The water tower at the Cross Estate is typical of structures that were designed to make isolated estates in the early 20th century self-sufficient.

Old Water Tower photo

Water tower before 1922

Between 1903 and 1906, Mr. and Mrs. John Anderson Bensel assembled some 300 acres of land including what is now known as the Cross Estate. The Bensels called their country property “Queen Anne Farm.” They built a 23-room stone house along with appropriate outbuildings, including a five-story stone water tower. Capped with a wooden windmill, it was several stories higher than the house. As the trees were relatively small at the time, the water tower dominated the landscape. Decorative as well as functional, the water tower had two exterior wooden balconies that afforded scenic views of the countryside.

In 1884, Mr. Bensel graduated as a civil engineer from Stevens Institute of Technology in Hoboken. After college, he had a series of jobs: at the New York Aqueduct Commission, the Pennsylvania Railroad, the Philadelphia Water Department. He was appointed the Chief Engineer for the New York City Dock Department in 1898. Among the projects he designed and supervised were the Staten Island and South Brooklyn ferries, the South Brooklyn docks, and the Chelsea waterfront improvement.

So it is hardly a surprise that by the time he and his family built a summer villa in Bernardsville’s newly burgeoning Mountain Colony Bensel considered the source and pressure of the available water. An engine in a separate pump house fed well water into the tower which in turn provided suitable pressure for the plumbing system in the house.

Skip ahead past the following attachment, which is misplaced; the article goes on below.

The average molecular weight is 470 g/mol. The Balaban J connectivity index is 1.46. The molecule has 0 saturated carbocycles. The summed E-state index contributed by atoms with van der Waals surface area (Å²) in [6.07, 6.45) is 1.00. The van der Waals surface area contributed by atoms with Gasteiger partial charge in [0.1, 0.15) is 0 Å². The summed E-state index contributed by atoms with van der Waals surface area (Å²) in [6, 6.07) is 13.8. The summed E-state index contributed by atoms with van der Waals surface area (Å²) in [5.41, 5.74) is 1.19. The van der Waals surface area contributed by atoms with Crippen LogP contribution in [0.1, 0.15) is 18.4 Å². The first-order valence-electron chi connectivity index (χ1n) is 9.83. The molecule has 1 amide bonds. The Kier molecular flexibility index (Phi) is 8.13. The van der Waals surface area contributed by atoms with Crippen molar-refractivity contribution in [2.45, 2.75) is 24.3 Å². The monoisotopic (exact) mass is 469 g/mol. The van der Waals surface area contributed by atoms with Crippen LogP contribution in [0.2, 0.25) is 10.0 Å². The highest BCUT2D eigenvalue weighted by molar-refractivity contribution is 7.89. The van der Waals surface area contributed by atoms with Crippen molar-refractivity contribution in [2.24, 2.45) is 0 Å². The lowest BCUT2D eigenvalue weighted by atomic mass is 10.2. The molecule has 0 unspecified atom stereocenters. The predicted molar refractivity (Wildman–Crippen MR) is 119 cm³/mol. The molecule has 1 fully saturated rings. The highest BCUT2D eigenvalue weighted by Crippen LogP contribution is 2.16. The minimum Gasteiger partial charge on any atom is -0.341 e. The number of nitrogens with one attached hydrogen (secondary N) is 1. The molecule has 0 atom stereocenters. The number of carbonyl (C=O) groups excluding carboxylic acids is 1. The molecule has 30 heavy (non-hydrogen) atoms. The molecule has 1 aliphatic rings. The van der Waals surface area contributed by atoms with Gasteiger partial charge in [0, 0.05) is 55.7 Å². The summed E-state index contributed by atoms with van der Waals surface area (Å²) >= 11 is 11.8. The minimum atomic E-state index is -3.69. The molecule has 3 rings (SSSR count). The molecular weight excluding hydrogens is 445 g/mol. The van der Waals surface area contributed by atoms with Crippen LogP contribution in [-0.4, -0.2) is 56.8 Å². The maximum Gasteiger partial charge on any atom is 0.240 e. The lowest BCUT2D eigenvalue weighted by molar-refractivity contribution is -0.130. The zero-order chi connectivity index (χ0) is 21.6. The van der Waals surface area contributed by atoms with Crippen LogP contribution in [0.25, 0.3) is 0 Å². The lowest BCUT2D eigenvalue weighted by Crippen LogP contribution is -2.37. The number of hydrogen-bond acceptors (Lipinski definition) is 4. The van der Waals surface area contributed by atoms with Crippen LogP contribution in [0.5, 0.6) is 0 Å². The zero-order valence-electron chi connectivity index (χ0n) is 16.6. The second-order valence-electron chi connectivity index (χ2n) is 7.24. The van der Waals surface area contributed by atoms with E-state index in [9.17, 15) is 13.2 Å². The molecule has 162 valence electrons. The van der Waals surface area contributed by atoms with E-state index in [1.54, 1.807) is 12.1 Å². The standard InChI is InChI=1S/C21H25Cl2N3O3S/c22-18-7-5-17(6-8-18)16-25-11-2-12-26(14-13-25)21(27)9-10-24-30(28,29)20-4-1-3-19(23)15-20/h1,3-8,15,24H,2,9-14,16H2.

William and Julia Cross bought the property in 1929 and called it “Hardscabble House.” They made alterations in the buildings at that time and again in 1941 with the help of architect Frederic R. King. In 1975, the National Park Service acquired the property from the children of William and Julia Cross.


The water tower in 1929, close by the Cross Estate mansion

A few facts that we know about the water tower:

  • The stone is granite, most likely locally quarried. The granite rubble stones and vernacular masonry style are the same used in the exterior of the house and elsewhere in similar estates in the area.
  • Two wooden balconies originally surrounded the second and fifth floors. They were removed for safety reasons.
  • The tower once echoed a similar feature in the house. The house that the Bensels built had an octagonal corner turret in the area that is now the terrace. After Mr. Cross’s death, Julia Cross substantially changed the house, and the turret was replaced with the terrace.
  • In the mid-1920s the wooden windmill was broken in a storm. As Mrs. Bensel visited the property rarely after her husband’s death in 1922, we believe that the water tower was electrified after the Cross purchase of the property in 1929.

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